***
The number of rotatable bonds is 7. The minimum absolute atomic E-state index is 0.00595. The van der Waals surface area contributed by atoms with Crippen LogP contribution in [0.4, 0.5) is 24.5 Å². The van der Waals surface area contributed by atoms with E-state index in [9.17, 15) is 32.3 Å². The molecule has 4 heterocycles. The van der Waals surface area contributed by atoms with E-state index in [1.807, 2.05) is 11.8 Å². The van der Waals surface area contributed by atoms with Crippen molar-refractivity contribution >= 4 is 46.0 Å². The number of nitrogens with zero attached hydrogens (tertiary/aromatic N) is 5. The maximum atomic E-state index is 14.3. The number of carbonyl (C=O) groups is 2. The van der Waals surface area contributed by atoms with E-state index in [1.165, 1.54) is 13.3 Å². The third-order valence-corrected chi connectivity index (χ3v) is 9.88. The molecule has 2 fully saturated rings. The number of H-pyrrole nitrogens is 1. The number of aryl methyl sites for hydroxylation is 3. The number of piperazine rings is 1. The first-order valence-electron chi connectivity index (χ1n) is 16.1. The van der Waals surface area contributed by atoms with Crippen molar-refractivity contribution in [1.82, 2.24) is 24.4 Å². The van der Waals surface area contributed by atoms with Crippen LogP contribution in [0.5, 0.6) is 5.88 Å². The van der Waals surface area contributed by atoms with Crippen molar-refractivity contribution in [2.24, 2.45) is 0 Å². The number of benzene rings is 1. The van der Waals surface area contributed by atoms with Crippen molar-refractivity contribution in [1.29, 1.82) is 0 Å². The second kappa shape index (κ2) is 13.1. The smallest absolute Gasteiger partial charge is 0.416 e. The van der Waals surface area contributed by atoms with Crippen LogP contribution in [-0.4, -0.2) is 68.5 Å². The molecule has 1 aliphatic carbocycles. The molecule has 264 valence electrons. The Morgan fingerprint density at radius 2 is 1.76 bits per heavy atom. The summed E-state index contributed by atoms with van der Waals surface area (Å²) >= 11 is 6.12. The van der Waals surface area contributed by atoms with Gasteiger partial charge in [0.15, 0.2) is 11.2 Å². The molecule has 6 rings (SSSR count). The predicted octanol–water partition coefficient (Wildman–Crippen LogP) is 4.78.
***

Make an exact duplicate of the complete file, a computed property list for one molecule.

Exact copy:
The number of rotatable bonds is 7. The minimum absolute atomic E-state index is 0.00595. The van der Waals surface area contributed by atoms with Crippen LogP contribution in [0.4, 0.5) is 24.5 Å². The van der Waals surface area contributed by atoms with E-state index in [9.17, 15) is 32.3 Å². The molecule has 4 heterocycles. The van der Waals surface area contributed by atoms with E-state index in [1.807, 2.05) is 11.8 Å². The van der Waals surface area contributed by atoms with Crippen molar-refractivity contribution >= 4 is 46.0 Å². The number of nitrogens with zero attached hydrogens (tertiary/aromatic N) is 5. The maximum atomic E-state index is 14.3. The number of carbonyl (C=O) groups is 2. The van der Waals surface area contributed by atoms with E-state index in [1.165, 1.54) is 13.3 Å². The third-order valence-corrected chi connectivity index (χ3v) is 9.88. The molecule has 2 fully saturated rings. The number of H-pyrrole nitrogens is 1. The number of aryl methyl sites for hydroxylation is 3. The number of piperazine rings is 1. The first-order valence-electron chi connectivity index (χ1n) is 16.1. The van der Waals surface area contributed by atoms with Crippen molar-refractivity contribution in [1.82, 2.24) is 24.4 Å². The van der Waals surface area contributed by atoms with Crippen LogP contribution in [0.5, 0.6) is 5.88 Å². The van der Waals surface area contributed by atoms with Crippen molar-refractivity contribution in [2.24, 2.45) is 0 Å². The number of benzene rings is 1. The van der Waals surface area contributed by atoms with Crippen molar-refractivity contribution in [1.29, 1.82) is 0 Å². The second kappa shape index (κ2) is 13.1. The smallest absolute Gasteiger partial charge is 0.416 e. The van der Waals surface area contributed by atoms with Crippen LogP contribution in [-0.4, -0.2) is 68.5 Å². The molecule has 1 aliphatic carbocycles. The molecule has 264 valence electrons. The Morgan fingerprint density at radius 2 is 1.76 bits per heavy atom. The summed E-state index contributed by atoms with van der Waals surface area (Å²) >= 11 is 6.12. The van der Waals surface area contributed by atoms with Gasteiger partial charge in [0.15, 0.2) is 11.2 Å². The molecule has 6 rings (SSSR count). The predicted octanol–water partition coefficient (Wildman–Crippen LogP) is 4.78.